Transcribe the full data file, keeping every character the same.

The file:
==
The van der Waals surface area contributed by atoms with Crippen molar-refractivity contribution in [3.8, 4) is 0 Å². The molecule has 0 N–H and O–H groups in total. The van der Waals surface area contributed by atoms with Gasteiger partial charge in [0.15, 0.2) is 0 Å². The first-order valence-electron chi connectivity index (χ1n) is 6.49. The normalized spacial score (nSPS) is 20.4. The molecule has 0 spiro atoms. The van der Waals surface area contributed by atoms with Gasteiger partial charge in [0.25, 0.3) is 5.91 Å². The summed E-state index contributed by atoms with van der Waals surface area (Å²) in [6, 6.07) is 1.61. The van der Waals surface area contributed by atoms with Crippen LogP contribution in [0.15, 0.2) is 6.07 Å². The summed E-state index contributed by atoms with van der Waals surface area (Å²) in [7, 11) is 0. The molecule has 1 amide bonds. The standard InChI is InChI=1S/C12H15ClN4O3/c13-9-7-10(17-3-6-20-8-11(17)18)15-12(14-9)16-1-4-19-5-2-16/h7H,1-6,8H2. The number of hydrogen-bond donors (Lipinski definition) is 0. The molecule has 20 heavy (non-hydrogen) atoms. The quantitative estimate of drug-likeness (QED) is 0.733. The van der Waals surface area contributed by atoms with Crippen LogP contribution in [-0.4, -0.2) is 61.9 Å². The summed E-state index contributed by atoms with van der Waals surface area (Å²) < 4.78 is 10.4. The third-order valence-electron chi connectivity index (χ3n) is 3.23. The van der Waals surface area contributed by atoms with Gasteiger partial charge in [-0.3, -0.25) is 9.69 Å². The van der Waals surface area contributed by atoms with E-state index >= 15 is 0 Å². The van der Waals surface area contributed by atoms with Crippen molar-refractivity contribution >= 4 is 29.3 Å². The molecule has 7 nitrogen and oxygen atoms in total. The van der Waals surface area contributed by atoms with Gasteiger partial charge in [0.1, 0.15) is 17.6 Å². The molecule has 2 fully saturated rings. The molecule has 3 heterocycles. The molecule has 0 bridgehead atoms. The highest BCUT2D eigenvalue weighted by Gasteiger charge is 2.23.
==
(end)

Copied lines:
The van der Waals surface area contributed by atoms with Crippen molar-refractivity contribution in [3.8, 4) is 0 Å². The molecule has 0 N–H and O–H groups in total. The van der Waals surface area contributed by atoms with Gasteiger partial charge in [0.15, 0.2) is 0 Å². The first-order valence-electron chi connectivity index (χ1n) is 6.49. The normalized spacial score (nSPS) is 20.4. The molecule has 0 spiro atoms. The van der Waals surface area contributed by atoms with Gasteiger partial charge in [0.25, 0.3) is 5.91 Å². The summed E-state index contributed by atoms with van der Waals surface area (Å²) in [6, 6.07) is 1.61. The van der Waals surface area contributed by atoms with Crippen LogP contribution in [0.15, 0.2) is 6.07 Å². The summed E-state index contributed by atoms with van der Waals surface area (Å²) in [7, 11) is 0. The molecule has 1 amide bonds. The standard InChI is InChI=1S/C12H15ClN4O3/c13-9-7-10(17-3-6-20-8-11(17)18)15-12(14-9)16-1-4-19-5-2-16/h7H,1-6,8H2. The number of hydrogen-bond donors (Lipinski definition) is 0. The molecule has 20 heavy (non-hydrogen) atoms. The quantitative estimate of drug-likeness (QED) is 0.733. The van der Waals surface area contributed by atoms with Crippen LogP contribution in [-0.4, -0.2) is 61.9 Å². The summed E-state index contributed by atoms with van der Waals surface area (Å²) < 4.78 is 10.4. The third-order valence-electron chi connectivity index (χ3n) is 3.23. The van der Waals surface area contributed by atoms with Gasteiger partial charge in [-0.3, -0.25) is 9.69 Å². The van der Waals surface area contributed by atoms with E-state index >= 15 is 0 Å². The van der Waals surface area contributed by atoms with Crippen molar-refractivity contribution >= 4 is 29.3 Å². The molecule has 7 nitrogen and oxygen atoms in total. The van der Waals surface area contributed by atoms with Gasteiger partial charge in [0.1, 0.15) is 17.6 Å². The molecule has 2 fully saturated rings. The molecule has 3 heterocycles. The molecule has 0 bridgehead atoms. The highest BCUT2D eigenvalue weighted by Gasteiger charge is 2.23.